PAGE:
The proposed rule states that the date on which an issuer is required to prepare an accounting restatement is the earlier to occur of:

  • The date the issuer’s board of directors, a committee of the board of directors, or the officer or officers of the issuer authorized to take such action if board action is not required, concludes, or reasonably should have concluded, that the issuer’s previously issued financial statements contain a material error; or
  • The date a court, regulator or other legally authorized body directs the issuer to restate its previously issued financial statements to correct a material error.

A note to the proposed rule indicates that the first proposed date generally is expected to coincide with the occurrence of the event described in Item 4.02(a) of Exchange Act Form 8-K, although neither proposed date is predicated on a Form 8-K having been filed. For the first proposed date to occur, the issuer merely needs to have concluded that previously issued financial statements contain a material error, which the SEC expects may occur before the precise amount of the error has been determined.

Application of Recovery Policy

Executive Officers Subject to Recovery Policy

Section 10D of the Exchange Act does not define “executive officer” for purposes of the recovery policy. The proposed listing standards would include a definition of “executive officer” in Rule 10D-1 that is modeled on the definition of “officer” in Rule 16a-1(f) of the Exchange Act. For purposes of Section 10D, an “executive officer” would be the issuer’s president, principal financial officer, principal accounting officer (or if there is no such accounting officer, the controller), any vice-president of the issuer in charge of a principal business unit, division or function (such as sales administration or finance), any other officer who performs a policy-making function, or any other person who performs similar policy-making functions for the issuer. Executive officers of the issuer’s parents or subsidiaries would be deemed executive officers of the issuer if they perform such policy making functions for the issuer.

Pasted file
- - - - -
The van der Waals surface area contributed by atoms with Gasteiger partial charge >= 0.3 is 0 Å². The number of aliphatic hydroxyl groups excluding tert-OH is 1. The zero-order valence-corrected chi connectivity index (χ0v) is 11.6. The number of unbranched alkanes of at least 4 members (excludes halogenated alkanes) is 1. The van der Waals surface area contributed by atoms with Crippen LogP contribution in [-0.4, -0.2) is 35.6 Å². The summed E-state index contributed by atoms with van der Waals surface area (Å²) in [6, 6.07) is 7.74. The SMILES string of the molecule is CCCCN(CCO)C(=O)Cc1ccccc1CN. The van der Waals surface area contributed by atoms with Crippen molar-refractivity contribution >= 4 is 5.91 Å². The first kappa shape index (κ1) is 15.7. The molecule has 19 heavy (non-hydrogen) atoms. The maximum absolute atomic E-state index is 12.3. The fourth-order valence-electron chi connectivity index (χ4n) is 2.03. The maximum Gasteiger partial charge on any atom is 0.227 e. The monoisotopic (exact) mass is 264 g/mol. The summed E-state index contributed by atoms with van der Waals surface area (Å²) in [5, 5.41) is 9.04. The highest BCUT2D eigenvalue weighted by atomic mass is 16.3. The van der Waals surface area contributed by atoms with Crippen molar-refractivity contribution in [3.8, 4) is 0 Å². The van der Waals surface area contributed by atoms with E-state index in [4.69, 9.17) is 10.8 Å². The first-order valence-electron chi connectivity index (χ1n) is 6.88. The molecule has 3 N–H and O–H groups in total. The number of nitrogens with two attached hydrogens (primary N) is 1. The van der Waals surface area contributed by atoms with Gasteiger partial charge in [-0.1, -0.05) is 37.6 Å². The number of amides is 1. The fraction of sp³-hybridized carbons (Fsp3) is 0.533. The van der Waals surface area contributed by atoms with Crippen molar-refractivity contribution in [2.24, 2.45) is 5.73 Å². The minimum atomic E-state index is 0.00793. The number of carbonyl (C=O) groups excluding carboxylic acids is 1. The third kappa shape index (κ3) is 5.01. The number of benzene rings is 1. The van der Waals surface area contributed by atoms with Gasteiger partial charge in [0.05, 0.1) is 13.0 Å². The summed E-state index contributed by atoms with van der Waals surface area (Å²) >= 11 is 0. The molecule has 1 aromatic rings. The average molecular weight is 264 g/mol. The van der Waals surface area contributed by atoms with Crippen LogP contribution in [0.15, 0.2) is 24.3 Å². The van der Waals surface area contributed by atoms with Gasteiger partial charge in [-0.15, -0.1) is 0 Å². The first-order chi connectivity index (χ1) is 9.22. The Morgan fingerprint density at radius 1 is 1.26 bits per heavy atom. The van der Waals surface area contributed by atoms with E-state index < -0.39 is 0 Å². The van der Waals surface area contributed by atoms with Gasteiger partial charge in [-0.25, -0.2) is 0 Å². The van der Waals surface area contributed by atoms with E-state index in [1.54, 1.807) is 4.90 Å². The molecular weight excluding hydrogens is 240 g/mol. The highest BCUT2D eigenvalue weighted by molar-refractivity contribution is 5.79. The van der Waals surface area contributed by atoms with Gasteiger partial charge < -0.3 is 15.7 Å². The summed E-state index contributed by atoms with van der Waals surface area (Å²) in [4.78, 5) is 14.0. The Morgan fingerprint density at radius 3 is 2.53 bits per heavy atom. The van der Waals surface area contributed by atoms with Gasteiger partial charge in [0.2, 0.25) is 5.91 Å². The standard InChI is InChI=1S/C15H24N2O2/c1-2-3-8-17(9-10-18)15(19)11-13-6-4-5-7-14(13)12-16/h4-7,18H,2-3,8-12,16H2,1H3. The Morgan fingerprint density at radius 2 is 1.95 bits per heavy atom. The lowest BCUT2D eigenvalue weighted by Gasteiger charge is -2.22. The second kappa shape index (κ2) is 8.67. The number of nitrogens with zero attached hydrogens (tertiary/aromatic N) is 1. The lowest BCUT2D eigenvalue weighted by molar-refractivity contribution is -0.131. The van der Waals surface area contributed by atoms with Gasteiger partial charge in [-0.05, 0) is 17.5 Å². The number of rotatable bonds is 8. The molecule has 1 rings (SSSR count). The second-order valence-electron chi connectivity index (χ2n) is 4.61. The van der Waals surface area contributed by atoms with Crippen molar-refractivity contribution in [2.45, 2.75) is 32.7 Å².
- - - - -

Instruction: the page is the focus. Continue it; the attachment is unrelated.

Section 10D(b)(2) calls for the recovery policy to apply to “any current or former executive officer of the issuer who received incentive-based compensation during the three-year look-back period.” Accordingly, the proposed rules require recovery of excess incentive-based compensation received by an individual who served as an executive officer of the listed issuer at any time during the performance period for that incentive-based compensation. This would include incentive-based compensation derived from an award authorized before the individual becomes an executive officer, and inducement awards granted in new hire situations, as long as the individual served as an executive officer of the listed issuer at any time during the award’s performance period.

Incentive-Based Compensation Subject to Recovery Policy

The SEC proposes to define “incentive-based compensation” in a principles-based manner. As proposed, “incentive-based compensation” would be defined as “any compensation that is granted, earned or vested based wholly or in part upon the attainment of any financial reporting measure.”

The proposed definition would further provide that “financial reporting measures” are measures that are determined and presented in accordance with the accounting principles used in preparing the issuer’s financial statements, any measures derived wholly or in part from such financial information, and stock price and total shareholder return. Such measures would be encompassed by the definition of financial reporting measures whether or not included in a filing with the Commission, and may be presented outside the financial statements, such as in Management’s Discussion and Analysis of Financial Conditions and Results of Operations or the performance graph.